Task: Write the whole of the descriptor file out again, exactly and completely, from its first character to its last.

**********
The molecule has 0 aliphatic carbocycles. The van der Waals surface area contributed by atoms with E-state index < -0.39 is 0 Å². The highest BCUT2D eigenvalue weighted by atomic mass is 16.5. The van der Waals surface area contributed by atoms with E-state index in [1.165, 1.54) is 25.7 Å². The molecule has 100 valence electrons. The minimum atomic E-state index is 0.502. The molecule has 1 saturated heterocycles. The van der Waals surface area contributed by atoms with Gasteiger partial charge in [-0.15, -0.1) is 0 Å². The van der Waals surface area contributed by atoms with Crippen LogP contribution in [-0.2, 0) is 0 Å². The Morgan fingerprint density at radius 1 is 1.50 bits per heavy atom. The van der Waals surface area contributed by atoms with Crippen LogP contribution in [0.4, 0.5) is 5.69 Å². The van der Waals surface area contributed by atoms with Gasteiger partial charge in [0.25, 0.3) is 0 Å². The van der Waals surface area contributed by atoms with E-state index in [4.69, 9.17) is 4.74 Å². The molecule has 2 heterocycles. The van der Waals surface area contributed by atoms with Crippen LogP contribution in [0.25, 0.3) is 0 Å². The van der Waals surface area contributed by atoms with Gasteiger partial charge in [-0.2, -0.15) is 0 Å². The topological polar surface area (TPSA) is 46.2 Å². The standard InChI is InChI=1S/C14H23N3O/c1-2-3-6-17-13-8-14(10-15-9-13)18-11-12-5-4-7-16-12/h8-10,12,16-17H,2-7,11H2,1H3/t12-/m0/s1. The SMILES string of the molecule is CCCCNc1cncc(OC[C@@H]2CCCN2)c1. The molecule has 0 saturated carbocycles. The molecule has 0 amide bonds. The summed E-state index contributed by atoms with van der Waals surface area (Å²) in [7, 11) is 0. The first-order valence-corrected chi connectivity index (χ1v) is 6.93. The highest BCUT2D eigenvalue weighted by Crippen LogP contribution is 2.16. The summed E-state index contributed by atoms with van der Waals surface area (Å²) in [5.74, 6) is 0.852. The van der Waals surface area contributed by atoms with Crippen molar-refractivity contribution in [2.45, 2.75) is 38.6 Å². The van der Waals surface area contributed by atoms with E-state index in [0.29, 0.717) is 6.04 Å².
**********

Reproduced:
The molecule has 0 aliphatic carbocycles. The van der Waals surface area contributed by atoms with E-state index < -0.39 is 0 Å². The highest BCUT2D eigenvalue weighted by atomic mass is 16.5. The van der Waals surface area contributed by atoms with E-state index in [1.165, 1.54) is 25.7 Å². The molecule has 100 valence electrons. The minimum atomic E-state index is 0.502. The molecule has 1 saturated heterocycles. The van der Waals surface area contributed by atoms with Gasteiger partial charge in [-0.15, -0.1) is 0 Å². The van der Waals surface area contributed by atoms with Crippen LogP contribution in [-0.2, 0) is 0 Å². The Morgan fingerprint density at radius 1 is 1.50 bits per heavy atom. The van der Waals surface area contributed by atoms with Crippen LogP contribution in [0.4, 0.5) is 5.69 Å². The van der Waals surface area contributed by atoms with Gasteiger partial charge in [0.25, 0.3) is 0 Å². The van der Waals surface area contributed by atoms with E-state index in [4.69, 9.17) is 4.74 Å². The molecule has 2 heterocycles. The van der Waals surface area contributed by atoms with Crippen LogP contribution in [0.25, 0.3) is 0 Å². The van der Waals surface area contributed by atoms with Gasteiger partial charge in [-0.2, -0.15) is 0 Å². The topological polar surface area (TPSA) is 46.2 Å². The standard InChI is InChI=1S/C14H23N3O/c1-2-3-6-17-13-8-14(10-15-9-13)18-11-12-5-4-7-16-12/h8-10,12,16-17H,2-7,11H2,1H3/t12-/m0/s1. The SMILES string of the molecule is CCCCNc1cncc(OC[C@@H]2CCCN2)c1. The molecule has 0 saturated carbocycles. The molecule has 0 amide bonds. The summed E-state index contributed by atoms with van der Waals surface area (Å²) in [7, 11) is 0. The first-order valence-corrected chi connectivity index (χ1v) is 6.93. The highest BCUT2D eigenvalue weighted by Crippen LogP contribution is 2.16. The summed E-state index contributed by atoms with van der Waals surface area (Å²) in [5.74, 6) is 0.852. The van der Waals surface area contributed by atoms with Crippen molar-refractivity contribution in [2.45, 2.75) is 38.6 Å². The van der Waals surface area contributed by atoms with E-state index in [0.29, 0.717) is 6.04 Å².